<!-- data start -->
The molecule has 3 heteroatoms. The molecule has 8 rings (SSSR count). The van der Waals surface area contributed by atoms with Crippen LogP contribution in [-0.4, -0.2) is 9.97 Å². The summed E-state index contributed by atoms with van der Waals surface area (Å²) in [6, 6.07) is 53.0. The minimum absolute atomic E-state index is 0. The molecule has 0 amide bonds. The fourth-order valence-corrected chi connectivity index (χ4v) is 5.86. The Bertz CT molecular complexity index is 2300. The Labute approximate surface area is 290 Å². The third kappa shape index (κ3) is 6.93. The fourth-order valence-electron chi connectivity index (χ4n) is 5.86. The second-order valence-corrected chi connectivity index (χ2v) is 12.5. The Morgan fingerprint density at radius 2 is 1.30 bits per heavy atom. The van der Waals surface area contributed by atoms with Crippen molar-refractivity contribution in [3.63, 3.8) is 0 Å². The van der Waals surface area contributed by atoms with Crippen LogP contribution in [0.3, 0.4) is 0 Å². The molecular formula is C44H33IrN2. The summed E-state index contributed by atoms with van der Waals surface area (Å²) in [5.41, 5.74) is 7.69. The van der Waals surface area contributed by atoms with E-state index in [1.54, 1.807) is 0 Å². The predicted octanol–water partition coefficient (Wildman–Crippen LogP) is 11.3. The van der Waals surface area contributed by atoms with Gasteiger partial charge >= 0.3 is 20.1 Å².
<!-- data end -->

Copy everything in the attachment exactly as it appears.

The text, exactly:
The molecule has 3 heteroatoms. The molecule has 8 rings (SSSR count). The van der Waals surface area contributed by atoms with Crippen LogP contribution in [-0.4, -0.2) is 9.97 Å². The summed E-state index contributed by atoms with van der Waals surface area (Å²) in [6, 6.07) is 53.0. The minimum absolute atomic E-state index is 0. The molecule has 0 amide bonds. The fourth-order valence-corrected chi connectivity index (χ4v) is 5.86. The Bertz CT molecular complexity index is 2300. The Labute approximate surface area is 290 Å². The third kappa shape index (κ3) is 6.93. The fourth-order valence-electron chi connectivity index (χ4n) is 5.86. The second-order valence-corrected chi connectivity index (χ2v) is 12.5. The Morgan fingerprint density at radius 2 is 1.30 bits per heavy atom. The van der Waals surface area contributed by atoms with Crippen molar-refractivity contribution in [3.63, 3.8) is 0 Å². The van der Waals surface area contributed by atoms with Crippen LogP contribution in [0.3, 0.4) is 0 Å². The molecular formula is C44H33IrN2. The summed E-state index contributed by atoms with van der Waals surface area (Å²) in [5.41, 5.74) is 7.69. The van der Waals surface area contributed by atoms with E-state index in [1.54, 1.807) is 0 Å². The predicted octanol–water partition coefficient (Wildman–Crippen LogP) is 11.3. The van der Waals surface area contributed by atoms with Gasteiger partial charge >= 0.3 is 20.1 Å².